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Computex Taipei 2013 - Intel has hacked together some Thunderbolt-powered thumb drives. These 128GB drives interface using Intel's still relatively unused Thunderbolt connection to boost theoretical transfer speeds above those that are possible using a traditional USB 3.0 or SATA 3 interface.
We doubt that the thumb drive will hit Thunderbolt's theoretical 10GB/s limit, but it should outperform SATA 3 6Gpbs. Interestingly, the hacked device makes use of a SanDisk SSD rather than an Intel SSD. It's not clear why they didn't make use of their own technology in the device.
While a Thunderbolt drive would be awesome, it's still quite expensive. It's cost-prohibitive to produce these devices until the cost for Thunderbolt comes down. The cost for Thunderbolt will likely only come down as adoption picks up. We're stuck in situation where one thing has to move first, but which will?
Computex 2013 Taipei - I wanted to bring you this story yesterday, but one of the images didn't turn out too well so I swallowed by pride and returned to the ADATA booth at Computex Nangang to do it right today.
Less than 24 hours ago we published a short news story about ADATA's new enterprise products, among them included another 1800MB/s part. This gumstick sized piece of engineering marvel (but not from Marvell) uses four PCIe 2.0 lanes just like the enterprise SX2000, but it uses the consumer m.2, known around these parts as NFGG interface.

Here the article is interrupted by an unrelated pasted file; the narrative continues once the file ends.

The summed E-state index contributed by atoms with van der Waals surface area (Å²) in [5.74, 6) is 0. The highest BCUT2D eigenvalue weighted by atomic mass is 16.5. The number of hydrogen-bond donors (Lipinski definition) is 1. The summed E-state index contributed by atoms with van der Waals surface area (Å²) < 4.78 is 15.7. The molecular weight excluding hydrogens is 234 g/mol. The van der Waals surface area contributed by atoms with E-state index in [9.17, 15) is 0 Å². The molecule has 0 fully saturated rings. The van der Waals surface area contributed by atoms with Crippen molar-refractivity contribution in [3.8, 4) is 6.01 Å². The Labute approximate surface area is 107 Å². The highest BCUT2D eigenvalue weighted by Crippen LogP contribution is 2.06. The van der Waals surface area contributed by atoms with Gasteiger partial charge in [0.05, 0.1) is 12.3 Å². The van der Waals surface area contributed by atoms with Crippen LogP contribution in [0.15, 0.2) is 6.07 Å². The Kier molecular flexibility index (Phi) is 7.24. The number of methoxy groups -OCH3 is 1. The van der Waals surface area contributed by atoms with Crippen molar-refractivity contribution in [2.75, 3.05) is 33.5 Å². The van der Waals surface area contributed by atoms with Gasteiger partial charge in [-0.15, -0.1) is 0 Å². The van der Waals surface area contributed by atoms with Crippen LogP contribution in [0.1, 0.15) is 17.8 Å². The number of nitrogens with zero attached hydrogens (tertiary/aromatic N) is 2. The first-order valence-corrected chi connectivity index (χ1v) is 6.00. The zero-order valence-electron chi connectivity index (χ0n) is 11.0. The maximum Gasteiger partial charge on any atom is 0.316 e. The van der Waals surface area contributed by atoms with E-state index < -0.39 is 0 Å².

Just like the enterprise part, this unit has the same bandwidth as the higher cost server model. In years past we've seen enterprise products come to market first but that isn't the case this time around. Several new Ultrabooks and at least one motherboard is ready for NGFF in some form or another today.
Computex Taipei 2013 - Just a few days ago we set a PCMark Vantage world record with an Areca ARC-1882-ix-16 and 16 Mushkin Chronos Deluxe drives in a BitFenix Prodigy system, you can read about that over here.
We can't help to imagine what might have been possible with a new 12Gb/s Areca controller. With a 12Gb/s expander, we could have the same performance for less cost.
The two top ports you see are part of the new SAS cable standard that shrinks the connector size. From these two ports, each with four 12Gb/s channels, we could go to what's called an expander. The expander would take a 12Gb/s channel and divide it by two, thus giving us performance equal to 16 6Gb/s channels.